Nepal-German Manuscript Preservation Project

Axel Michaels axel.michaels at URZ.UNI-HEIDELBERG.DE
Wed Dec 3 17:52:38 UTC 1997

As one of the former Directors of the NGMPP I can only confirm what
Michaels Witzel wrote about the situation. The agreement between H.M.G.
Nepal and the German Oriental Society was and is for the copy right of
their (!) texts and for the (financial) benefit of Nepal that microfilm
copies have to be ordered directly from the National Archives.

However, to quicken the procedure one can send the order to the NGMPP
office in Kathmandu (present director: Dr. Klaus-Dieter Mathes), P.O.Box
180, Kathmandu, who will look after it. Usually it does not take more
than a few days to receive a copy in Nepal since the staff is well
trained and very cooperative. The rest of the procedure depends
on money transfer and mail service (Getting a microfilm copy from
Cambridge University Library took me two months recently.)

That's it. There are no nationalistic ambitions in it. The NRC and the
NGMPP has always been an international institution with no nationalistic
restrictions at all. Microfilms are available for anybody in the world,
but if the Nepalese side wants to reserve the copy right, one has to
respect it. Such are politics.

However one could think of an addition tothe agreement that copies can be
ordered from Berlin if it is guaranteed that Nepal will get what she
would get if the microfilms were send from the National Archives. I don't
think that the Nepalese side would object it.

I shall send a copy of this e-mail to Prof. Wezler.

Best wishes, Axel Michaels

Michael Witzel wrote:
> The Thanksgiving vacation allows for a somewhat detailed answer and
> clarification, and some history:
> Since there have been few answers, I venture one here.
> The recent question by D. Wujastyk has been answered about a year ago by a
> current member of the NGMPP, Anne Macdonald, who has corrected my initial
> reaction then (FO5A006 at It should be in the
> Indology archives.
> >> I ask for reactions from members of INDOLOGY who have more intimate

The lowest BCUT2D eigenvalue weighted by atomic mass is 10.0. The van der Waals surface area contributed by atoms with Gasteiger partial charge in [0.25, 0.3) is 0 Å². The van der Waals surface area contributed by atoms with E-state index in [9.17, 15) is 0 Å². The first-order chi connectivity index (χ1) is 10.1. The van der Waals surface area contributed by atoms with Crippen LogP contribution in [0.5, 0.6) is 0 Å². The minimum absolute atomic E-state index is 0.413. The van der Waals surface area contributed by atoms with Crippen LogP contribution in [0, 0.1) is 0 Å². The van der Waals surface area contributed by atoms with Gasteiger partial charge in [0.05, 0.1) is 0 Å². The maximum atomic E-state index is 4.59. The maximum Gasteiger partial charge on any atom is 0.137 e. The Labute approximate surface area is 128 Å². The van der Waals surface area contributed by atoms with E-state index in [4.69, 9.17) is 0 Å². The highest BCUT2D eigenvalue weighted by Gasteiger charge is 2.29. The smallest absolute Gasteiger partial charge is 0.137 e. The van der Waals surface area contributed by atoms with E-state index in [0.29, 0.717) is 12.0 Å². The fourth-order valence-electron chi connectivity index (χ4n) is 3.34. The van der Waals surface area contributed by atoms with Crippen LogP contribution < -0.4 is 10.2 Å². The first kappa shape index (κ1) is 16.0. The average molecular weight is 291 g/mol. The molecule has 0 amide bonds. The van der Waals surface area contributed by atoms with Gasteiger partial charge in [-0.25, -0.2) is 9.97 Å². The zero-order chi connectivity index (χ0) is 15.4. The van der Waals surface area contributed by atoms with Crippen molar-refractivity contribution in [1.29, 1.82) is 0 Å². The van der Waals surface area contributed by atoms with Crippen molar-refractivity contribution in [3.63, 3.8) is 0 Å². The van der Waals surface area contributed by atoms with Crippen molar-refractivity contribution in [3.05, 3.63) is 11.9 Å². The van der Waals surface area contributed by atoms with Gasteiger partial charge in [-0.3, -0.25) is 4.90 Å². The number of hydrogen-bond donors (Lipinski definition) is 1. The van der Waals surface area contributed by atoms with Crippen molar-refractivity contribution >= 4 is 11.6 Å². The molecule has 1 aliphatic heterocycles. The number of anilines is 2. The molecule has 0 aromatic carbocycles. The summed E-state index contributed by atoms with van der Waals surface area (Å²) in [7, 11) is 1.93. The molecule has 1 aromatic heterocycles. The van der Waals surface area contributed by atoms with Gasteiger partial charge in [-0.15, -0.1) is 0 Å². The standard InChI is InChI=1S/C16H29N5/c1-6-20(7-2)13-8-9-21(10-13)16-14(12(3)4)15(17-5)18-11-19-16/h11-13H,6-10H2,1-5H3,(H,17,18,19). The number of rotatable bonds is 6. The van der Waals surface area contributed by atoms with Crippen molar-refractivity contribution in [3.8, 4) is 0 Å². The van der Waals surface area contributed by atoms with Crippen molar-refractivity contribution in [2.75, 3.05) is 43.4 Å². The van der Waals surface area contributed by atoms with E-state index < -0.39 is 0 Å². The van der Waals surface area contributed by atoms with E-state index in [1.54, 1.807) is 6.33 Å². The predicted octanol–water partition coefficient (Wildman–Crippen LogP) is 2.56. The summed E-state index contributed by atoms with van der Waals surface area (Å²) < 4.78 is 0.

> connections with this project than I do myself?  What *is* the position?
> Is it truly, as it currently appears, a matter of sheer nationality?  <<
> It is unfortunate that, again, the question of the Nepal-DMG agreement and
> the use of NGMPP microfilms are confounded with nationality -- and this
> inside the EU!
> For example, the project has employed,throughout its history, besides
> Nepalese and Germans, some British, Canadian, French, Indian, Italian
> nationals and maybe others.
> More importantly, based on my five years as director of the NGMPP at the
> National Archives of Nepal (1972-77) and from what I have heard afterwards
> I can categorically state that we have always tried to help all who asked
> for assistance, irrespective of nationality.  <Incidentally, I come from
> Swiebodzin, which is in Poland>. And we have hosted them at home or in the
> Nepal Research Center (run under the aegis of the DMG), again irrespective
> of nationality.
> The problem of the films, if it exists, is one of the *original agreement*
> of a quarter century ago. And that was difficult enough to negotiate.
> The agreement clearly speaks about the use of the films by the "the German
> Oriental Society" (DMG) not "members of the DMG". I may dig out the exact
> wording from my basement if the file has not been destroyed in recent
> flooding. ("rescuing and preservation" also here, where even the floods
> are bigger and better!)
> But from my years at the NGMPP and at the National Archives I know that
> the *interpretation* of the agreement *at Kathmandu* depends a little on
> the winds prevailing there at the moment in question. (Therefore my
> initial more "liberal" reaction about a year ago). Mostly, the good
> relationship between the two parties will allow to speed up things. If
> some local political mischief intervenes, NOT. --- POLITICS, as
> everywhere.
> The only, and ALSO the *safest* and easiest way is to apply to the
> National Archives, pay the cost for the film & the "MS tax" (it used to be
> some 0.75 cents US$ per folio; I don't know the present rate).
> If you send a copy of your application to the Director of the project
> (NGMPP, POB 180, Kathmandu), the NGMPP has ALWAYS been happy
> and, I am sure, still will be willing to help you out and facilitate a
> quick turn around. (Not 2 or  more months as with many European
> libraries).
> However, the *offical* procedure has to go through the Archives. (Chief
> Research Scholar, National Archives, Ram Shah Path, Kathmandu, Nepal).
> All of that was stated clearly a year ago or so, by Anne Macdonald
> (FO5A006 at
> Therefore, H.O.  Feistel is right when he says:
> > that this is explicitly stated in
> > the Nepal-Germany agreement.
> But the reason, as stated by R.Torella, is not correct:
> > The reason is that the Nepalese Archives want
> > to reserve for themselves only the right to get money for providing
> > microfilm copies (to non-German scholars).
> They also want the "copyright". And Germans also have to pay at Kathmandu.
> I paid for a number of MSS when I was in station, as director of the
> NGMPP at the very Archives, and also after that, when visiting during the
> Eighties.
> Simply, the NATIONAL ARCHIVES retain the right to allow use of the
> microfilms, the "copyright" if you will. And they take a small tax.
> MW.
> ===========================================================================
> Michael Witzel                                  witzel at
> phone: 1- 617 - 495 3295 (voice & messages), 496 8570, fax 617 - 496 8571
> ---------------------------------------------------------------------------

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